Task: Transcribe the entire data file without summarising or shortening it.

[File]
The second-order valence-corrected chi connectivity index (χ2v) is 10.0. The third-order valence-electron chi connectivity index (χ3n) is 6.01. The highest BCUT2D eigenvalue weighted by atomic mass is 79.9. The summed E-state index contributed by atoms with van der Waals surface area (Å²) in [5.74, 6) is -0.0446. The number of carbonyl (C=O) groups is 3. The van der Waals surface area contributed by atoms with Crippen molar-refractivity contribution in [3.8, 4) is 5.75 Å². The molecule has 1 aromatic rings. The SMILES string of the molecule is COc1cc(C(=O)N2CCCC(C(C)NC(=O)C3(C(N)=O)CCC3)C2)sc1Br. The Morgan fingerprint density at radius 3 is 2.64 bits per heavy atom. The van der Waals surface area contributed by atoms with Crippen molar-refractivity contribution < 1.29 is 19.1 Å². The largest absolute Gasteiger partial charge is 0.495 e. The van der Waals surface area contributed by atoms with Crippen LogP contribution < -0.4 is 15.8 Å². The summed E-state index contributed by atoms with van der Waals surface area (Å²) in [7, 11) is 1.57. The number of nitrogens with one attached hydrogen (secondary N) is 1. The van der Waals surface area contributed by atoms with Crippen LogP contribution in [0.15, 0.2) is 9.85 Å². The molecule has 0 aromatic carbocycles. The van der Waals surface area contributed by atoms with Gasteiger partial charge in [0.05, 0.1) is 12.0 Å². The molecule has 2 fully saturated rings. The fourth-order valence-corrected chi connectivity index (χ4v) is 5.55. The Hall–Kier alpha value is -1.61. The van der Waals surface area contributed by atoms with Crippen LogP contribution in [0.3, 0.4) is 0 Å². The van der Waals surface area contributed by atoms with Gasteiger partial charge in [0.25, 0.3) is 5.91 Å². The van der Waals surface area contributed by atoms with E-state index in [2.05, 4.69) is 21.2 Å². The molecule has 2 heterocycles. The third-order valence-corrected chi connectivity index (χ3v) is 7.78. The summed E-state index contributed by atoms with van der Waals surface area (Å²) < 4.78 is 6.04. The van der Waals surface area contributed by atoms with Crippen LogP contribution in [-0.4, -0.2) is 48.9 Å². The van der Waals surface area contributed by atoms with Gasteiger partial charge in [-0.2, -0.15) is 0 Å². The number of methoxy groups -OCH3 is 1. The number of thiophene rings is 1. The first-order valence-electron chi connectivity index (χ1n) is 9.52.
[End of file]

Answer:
The second-order valence-corrected chi connectivity index (χ2v) is 10.0. The third-order valence-electron chi connectivity index (χ3n) is 6.01. The highest BCUT2D eigenvalue weighted by atomic mass is 79.9. The summed E-state index contributed by atoms with van der Waals surface area (Å²) in [5.74, 6) is -0.0446. The number of carbonyl (C=O) groups is 3. The van der Waals surface area contributed by atoms with Crippen molar-refractivity contribution in [3.8, 4) is 5.75 Å². The molecule has 1 aromatic rings. The SMILES string of the molecule is COc1cc(C(=O)N2CCCC(C(C)NC(=O)C3(C(N)=O)CCC3)C2)sc1Br. The Morgan fingerprint density at radius 3 is 2.64 bits per heavy atom. The van der Waals surface area contributed by atoms with Crippen molar-refractivity contribution < 1.29 is 19.1 Å². The largest absolute Gasteiger partial charge is 0.495 e. The van der Waals surface area contributed by atoms with Crippen LogP contribution < -0.4 is 15.8 Å². The summed E-state index contributed by atoms with van der Waals surface area (Å²) in [7, 11) is 1.57. The number of nitrogens with one attached hydrogen (secondary N) is 1. The van der Waals surface area contributed by atoms with Crippen LogP contribution in [0.15, 0.2) is 9.85 Å². The molecule has 0 aromatic carbocycles. The van der Waals surface area contributed by atoms with Gasteiger partial charge in [0.05, 0.1) is 12.0 Å². The molecule has 2 fully saturated rings. The fourth-order valence-corrected chi connectivity index (χ4v) is 5.55. The Hall–Kier alpha value is -1.61. The van der Waals surface area contributed by atoms with Crippen LogP contribution in [0.3, 0.4) is 0 Å². The van der Waals surface area contributed by atoms with Gasteiger partial charge in [0.25, 0.3) is 5.91 Å². The van der Waals surface area contributed by atoms with E-state index in [2.05, 4.69) is 21.2 Å². The molecule has 2 heterocycles. The third-order valence-corrected chi connectivity index (χ3v) is 7.78. The summed E-state index contributed by atoms with van der Waals surface area (Å²) < 4.78 is 6.04. The van der Waals surface area contributed by atoms with Crippen LogP contribution in [-0.4, -0.2) is 48.9 Å². The van der Waals surface area contributed by atoms with Gasteiger partial charge in [-0.2, -0.15) is 0 Å². The number of methoxy groups -OCH3 is 1. The number of thiophene rings is 1. The first-order valence-electron chi connectivity index (χ1n) is 9.52.